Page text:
Check out this great article, written by Robert Wang and originally published on CantonRep.com.
A convention that would propose amendments to the U.S. Constitution to rein in the federal government’s power is on the list of State Rep. Christina Hagan’s list of resolutions for 2016.
Last week, Republican presidential candidate Marco Rubio, a U.S. senator from Florida, endorsed such a convention.
In June, Hagan, R-Marlboro Township, and State Rep. Bill Patmon, D-Cleveland, introduced House Joint Resolution 3. If approved by the Ohio House and Ohio Senate, Ohio would be among a handful of states calling for a national convention to propose amendments to the U.S. Constitution.
The resolution says the amendments would have to be related to “fiscal restraints on the federal government,” limiting the federal government’s power and jurisdiction and term limits for elected federal officials.
The U.S. Constitution’s Article V allows for two ways for a constitutional amendment to be proposed. Support by two-thirds of the congressmen in the U.S. House of Representatives and two-thirds of the members of the Senate is required to propose amendments. Or the state legislatures of two-thirds of the states, which is 34 states, could vote to call for a convention attended by representatives from all the states that could propose amendments.
The Constitution requires that three quarters of the states — either through their state legislatures or through conventions held in the states — ratify the amendment before it can take effect.
Hagan cited the nation’s debt as a reason to hold the convention.
“Often times what I hear is that (the federal) government is wasteful,” she said. “Whether it be the massive debt we have as a nation ... and the only way to have a real conversation at this point is to use the tools that the founding fathers gave us through Article V of the Constitution to utilize and have an honest discussion about the nation’s finances.”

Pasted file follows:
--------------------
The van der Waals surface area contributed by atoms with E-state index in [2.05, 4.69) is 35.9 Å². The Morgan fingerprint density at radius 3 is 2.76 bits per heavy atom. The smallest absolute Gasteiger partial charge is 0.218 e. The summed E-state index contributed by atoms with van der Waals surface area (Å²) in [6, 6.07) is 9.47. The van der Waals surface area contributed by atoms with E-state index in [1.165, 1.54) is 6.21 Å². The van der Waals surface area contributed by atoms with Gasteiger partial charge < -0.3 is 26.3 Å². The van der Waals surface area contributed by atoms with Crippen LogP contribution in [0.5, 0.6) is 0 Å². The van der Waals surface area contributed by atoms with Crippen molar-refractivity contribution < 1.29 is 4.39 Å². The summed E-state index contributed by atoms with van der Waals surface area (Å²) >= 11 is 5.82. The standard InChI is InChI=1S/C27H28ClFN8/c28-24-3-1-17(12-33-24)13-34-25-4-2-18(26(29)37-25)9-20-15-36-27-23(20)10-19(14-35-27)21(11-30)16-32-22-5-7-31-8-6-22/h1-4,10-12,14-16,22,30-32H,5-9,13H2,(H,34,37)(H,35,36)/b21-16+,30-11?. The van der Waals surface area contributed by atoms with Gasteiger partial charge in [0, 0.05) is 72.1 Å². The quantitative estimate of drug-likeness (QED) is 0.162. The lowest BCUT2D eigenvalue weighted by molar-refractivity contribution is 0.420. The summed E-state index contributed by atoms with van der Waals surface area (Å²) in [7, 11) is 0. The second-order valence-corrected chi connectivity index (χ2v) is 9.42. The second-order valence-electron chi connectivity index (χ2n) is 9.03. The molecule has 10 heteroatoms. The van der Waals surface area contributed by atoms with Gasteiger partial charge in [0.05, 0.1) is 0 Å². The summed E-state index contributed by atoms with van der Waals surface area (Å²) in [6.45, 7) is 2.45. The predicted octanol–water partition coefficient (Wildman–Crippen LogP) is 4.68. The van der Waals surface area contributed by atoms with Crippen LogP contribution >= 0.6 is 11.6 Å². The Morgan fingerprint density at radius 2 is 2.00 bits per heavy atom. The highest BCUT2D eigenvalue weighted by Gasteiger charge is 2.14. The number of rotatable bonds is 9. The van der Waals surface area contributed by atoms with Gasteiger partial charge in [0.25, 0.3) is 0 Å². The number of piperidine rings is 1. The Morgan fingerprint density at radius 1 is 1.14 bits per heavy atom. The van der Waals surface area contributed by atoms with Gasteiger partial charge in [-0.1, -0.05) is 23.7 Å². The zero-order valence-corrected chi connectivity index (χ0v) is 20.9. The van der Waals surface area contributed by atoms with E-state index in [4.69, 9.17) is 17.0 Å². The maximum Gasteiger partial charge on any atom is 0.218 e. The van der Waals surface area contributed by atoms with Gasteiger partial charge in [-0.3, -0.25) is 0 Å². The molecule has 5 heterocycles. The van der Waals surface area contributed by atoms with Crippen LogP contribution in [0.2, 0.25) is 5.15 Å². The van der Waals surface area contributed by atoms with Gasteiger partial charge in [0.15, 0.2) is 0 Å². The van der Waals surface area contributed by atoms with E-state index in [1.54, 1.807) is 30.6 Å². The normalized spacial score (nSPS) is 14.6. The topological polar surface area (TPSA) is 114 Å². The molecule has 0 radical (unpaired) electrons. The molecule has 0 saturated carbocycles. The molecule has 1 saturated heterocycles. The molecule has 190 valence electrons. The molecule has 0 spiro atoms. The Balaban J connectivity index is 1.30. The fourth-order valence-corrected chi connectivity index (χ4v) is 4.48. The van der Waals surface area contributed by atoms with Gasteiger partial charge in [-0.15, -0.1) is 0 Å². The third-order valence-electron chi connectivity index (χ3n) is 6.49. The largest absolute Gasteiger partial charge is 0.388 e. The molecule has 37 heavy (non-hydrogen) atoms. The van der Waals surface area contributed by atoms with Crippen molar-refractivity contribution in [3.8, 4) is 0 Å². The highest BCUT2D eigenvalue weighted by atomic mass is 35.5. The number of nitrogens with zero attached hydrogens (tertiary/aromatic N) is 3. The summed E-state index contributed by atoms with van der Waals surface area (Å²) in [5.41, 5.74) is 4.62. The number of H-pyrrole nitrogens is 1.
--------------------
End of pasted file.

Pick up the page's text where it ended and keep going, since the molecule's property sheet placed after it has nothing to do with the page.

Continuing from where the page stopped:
Hagan said the federal government is also improperly using its power such as through federal regulations that seek to limit the carbon emissions of power plants.
“They are making decisions and usurping the power to craft law versus allowing that to be done via the legislative process,” Hagan said. “The everyday energy prices for our consumers may skyrocket because of these federal agencies usurping power that doesn’t belong to them.”
Patmon said he has attended meetings of state legislatures from around the country to discuss a convention of states.
“It’s important I believe to send a message ... to a federal government that’s out of control,” he said, citing the federal debt, mandates by the U.S. Department of Education and the U.S. Supreme Court ruling that a corporation was a person. “We have trillions of dollars in debt and no foreseeable way of paying it off.”
A national group, Citizens for Self-Governance, established what it called the Convention of the States project to advocate the convening of this convention. The organization, through its Ohio legislative liaison Sue Kahler, contacted Hagan and Patmon in 2014 and asked them to sponsor the resolution.
Bob Berry, the regional director of the Convention of States, who’s based in Denver, argued the convention could only propose amendments related to matters defined strictly by the state legislatures.
No amendment has ever been proposed by a convention. The 21st Amendment to repeal Prohibition was ratified by state conventions.
Berry said the Constitution is about checks and balances.
“The single most important check and balance was the state-initiated process to proposing amendments,” he said. “Failure to use it has resulted in the imbalance where you have a gargantuan federal government and the states reduced to mere provinces.”
“Two-thirds of Ohio’s budget is determined by Washington, D.C.,” he said. “Republicans hate that. But so do Democrats. There’s a lot of things we can do in this Convention of States to get back the states’ sovereignty that has been chipped away over the years and return the power to the people.”
Hagan said people can’t rely on Congress to propose the amendments itself.
“Anytime someone seeks to limit your power, you would be opposed,” she said.
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